GC: Obviously the running joke, at least among ACC fans, was that for the last several years, Florida State was back. Forgive me for being among that contingent again this season, but I don't think you can fault me too much given the history of those lofty pre-season rankings. What is the difference between those years and this one?
TN: I think that even Florida State fans join in on that joke, at least many of those who post at TN. 2012 was billed as and has been the crescendo of Jimbo Fisher’s program building. FSU is a talented, experienced team that has reaped the benefits of a stable coaching staff for several years now. The defense has become comfortable under Mark Stoops, and the ‘Noles are seeing the rewards with a top-level unit. There’s a lot of quality depth on this year’s squad, and it is probably the best Florida State team since 2003. I know that as an opposing fan it seems like someone in the national media is making these claims every year about FSU, but they have simply been unfounded in many cases. Despite the cliché, Florida State wasn’t recruiting among the best in the nation from ’05-’08. It had a coaching regime that dragged the program down and stifled any attempts at a rebuilding until it was ousted. Since Fisher has taken over, the ‘Noles have won 27 games and have a great chance to win 30+ in three years. 2012 has been the target year since his ascendancy to the head coaching position. The national media was misguided in their hailing Florida State as a national title darkhorse last season, even before the ‘Noles suffered ridiculous injuries in 2011 starting 10 different players on the offensive line. The talent that Fisher began to bring in has now matured, and while the NC State loss erased any chances of a national championship this season, winning the conference and heading to the BCS for the first time since 2005 is important and well within reach.
GC: Before the season amid all the conference expansion hoopla, we heard many a rumor about the Seminoles potentially leaving for another conference. What do you think the school's interest in such a move was, no matter what was said? How would it feel as a fan if they left a conference they have so much history with that was pretty much the Seminoles' for the taking (in football at least) prior to expansion?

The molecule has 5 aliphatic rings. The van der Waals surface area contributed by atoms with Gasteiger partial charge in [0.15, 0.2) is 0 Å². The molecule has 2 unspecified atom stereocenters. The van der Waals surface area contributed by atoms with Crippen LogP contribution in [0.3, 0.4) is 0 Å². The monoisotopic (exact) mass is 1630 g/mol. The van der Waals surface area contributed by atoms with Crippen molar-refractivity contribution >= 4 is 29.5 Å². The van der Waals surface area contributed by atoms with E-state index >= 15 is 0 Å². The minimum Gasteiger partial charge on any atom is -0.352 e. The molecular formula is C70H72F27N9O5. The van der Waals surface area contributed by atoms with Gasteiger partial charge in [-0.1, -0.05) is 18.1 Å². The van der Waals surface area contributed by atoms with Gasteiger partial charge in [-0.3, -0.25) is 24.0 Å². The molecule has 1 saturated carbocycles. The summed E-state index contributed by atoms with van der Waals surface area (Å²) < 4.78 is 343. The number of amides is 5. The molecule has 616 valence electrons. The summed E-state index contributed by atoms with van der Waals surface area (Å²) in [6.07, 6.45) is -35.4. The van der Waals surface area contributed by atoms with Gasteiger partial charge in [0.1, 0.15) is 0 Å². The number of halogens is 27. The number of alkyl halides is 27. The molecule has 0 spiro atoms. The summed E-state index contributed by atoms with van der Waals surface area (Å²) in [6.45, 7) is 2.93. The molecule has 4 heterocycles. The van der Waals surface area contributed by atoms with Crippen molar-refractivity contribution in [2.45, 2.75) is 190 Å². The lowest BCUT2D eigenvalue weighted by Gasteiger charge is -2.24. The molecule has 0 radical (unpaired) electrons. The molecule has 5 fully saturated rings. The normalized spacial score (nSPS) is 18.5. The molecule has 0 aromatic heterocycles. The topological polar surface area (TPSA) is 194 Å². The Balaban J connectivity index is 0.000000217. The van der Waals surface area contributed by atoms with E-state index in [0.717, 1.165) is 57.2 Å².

TN: Well, there are conflicting reports and disagreements within the fanbase on how close this was to happening. Though some will downplay any notion that it was possible, we at TN certainly believe that there was significant interest in exploring the option of and even actually leaving for the Big 12. So strong were the rumors that President Barron came out and issued a statement to pledge loyalty to the ACC. Personally, I think it’s all about the money. The modern game cannot be played at an elite level consistently without being within shouting distance to the best programs monetarily. It takes facilities, coaches, and institutional support in today’s college football to compete. So, it depends on what exactly the Big 12 or any other conference offers. While it would be a shame to leave some of the matchups in the ACC, it could be a necessity if another conference was offering a chance to compete on a level playing field with the top programs monetarily and the ACC was lagging behind. Depending on the numbers, and the disparity would have to be significant, I could see myself supporting a move to the Big 12. I think almost all ‘Noles fans would drop everything and run to the SEC if an offer came, but this is quite unlikely. The ACC’s officiating, with which Tech has become all too familiar as well this season, and the conference’s basketball-first mindset in Greensboro doesn’t sit well with FSU fans. Hopefully the quasi-addition of Notre Dame helps to stabilize the league.
GC: The 'Noles though delivered a shocker (and not in a good way) earlier in the year at N.C. State, losing 17-16. What happened in that game to cause the loss, and how much do you think that game will haunt the memories of FSU fans when looking back on this season?
TN: We’re still puzzling over that quite a bit, honestly. The Seminoles were moving the ball at will in the first half and the Pack were absolutely unable to do anything on offense. It was 16-0 at halftime and with the ypp stats it wasn’t even that close. Some FSU fans will tell you they knew at halftime that the ‘Noles would lose because of settling for field goals instead of touchdowns early in the game, but I tend to think they’re full of crap. It was hard not to feel quite comfortable before the third quarter began. But then it did. All of a sudden, we saw Jimbo Fisher send the offense into a conservative shell. The defense, which was not to blame for this loss as they were great for most of the night, allowed receivers to get off the line and Mike Glennon had the half of his life. He was deadly accurate and the Wolfpack began to move the ball, particularly on crossing routes, the scourge of the earth (not really). FSU had every opportunity to put the game away. Manuel throws a bad interception, takes a terrible sack, and NC State converts on several fourth downs, including the winning play on a perfect pick to free up the inside arrow route. While it was shocking, it was also a script that ‘Noles fans had seen before. Jimbo struggles disproportionately against teams over which he is a 10-17 pt. favorite, especially on the road. The conservative second half has been seen and has worked before, but it has also failed to put opponents away in previous instances. The loss showed a real lack of growth within the program in several respects, and that was really the most disappointing part of it. Florida State needs to beat the teams over which it is significantly favored. I definitely think the loss will haunt the memories of Seminoles fans and will temper optimism towards Jimbo Fisher until he can prove that he can win these sorts of games regularly.